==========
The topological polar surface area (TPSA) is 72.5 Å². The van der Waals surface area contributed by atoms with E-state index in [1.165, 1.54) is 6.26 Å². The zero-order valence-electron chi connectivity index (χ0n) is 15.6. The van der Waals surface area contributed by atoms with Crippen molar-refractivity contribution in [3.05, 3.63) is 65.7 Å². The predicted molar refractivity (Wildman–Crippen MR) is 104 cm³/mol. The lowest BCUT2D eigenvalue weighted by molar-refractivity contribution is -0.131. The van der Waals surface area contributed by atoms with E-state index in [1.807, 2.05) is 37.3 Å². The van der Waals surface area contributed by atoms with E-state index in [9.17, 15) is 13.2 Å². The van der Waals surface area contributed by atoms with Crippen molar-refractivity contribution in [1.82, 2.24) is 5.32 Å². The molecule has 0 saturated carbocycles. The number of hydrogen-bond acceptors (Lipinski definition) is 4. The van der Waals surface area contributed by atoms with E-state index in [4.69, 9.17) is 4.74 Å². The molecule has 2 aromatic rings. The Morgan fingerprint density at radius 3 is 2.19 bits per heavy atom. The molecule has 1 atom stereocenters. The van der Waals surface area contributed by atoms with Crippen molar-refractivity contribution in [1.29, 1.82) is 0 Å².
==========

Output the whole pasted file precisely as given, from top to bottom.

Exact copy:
The topological polar surface area (TPSA) is 72.5 Å². The van der Waals surface area contributed by atoms with E-state index in [1.165, 1.54) is 6.26 Å². The zero-order valence-electron chi connectivity index (χ0n) is 15.6. The van der Waals surface area contributed by atoms with Crippen molar-refractivity contribution in [3.05, 3.63) is 65.7 Å². The predicted molar refractivity (Wildman–Crippen MR) is 104 cm³/mol. The lowest BCUT2D eigenvalue weighted by molar-refractivity contribution is -0.131. The van der Waals surface area contributed by atoms with E-state index in [1.807, 2.05) is 37.3 Å². The van der Waals surface area contributed by atoms with E-state index in [9.17, 15) is 13.2 Å². The van der Waals surface area contributed by atoms with Crippen molar-refractivity contribution in [1.82, 2.24) is 5.32 Å². The molecule has 0 saturated carbocycles. The number of hydrogen-bond acceptors (Lipinski definition) is 4. The van der Waals surface area contributed by atoms with E-state index in [4.69, 9.17) is 4.74 Å². The molecule has 2 aromatic rings. The Morgan fingerprint density at radius 3 is 2.19 bits per heavy atom. The molecule has 1 atom stereocenters. The van der Waals surface area contributed by atoms with Crippen molar-refractivity contribution in [1.29, 1.82) is 0 Å².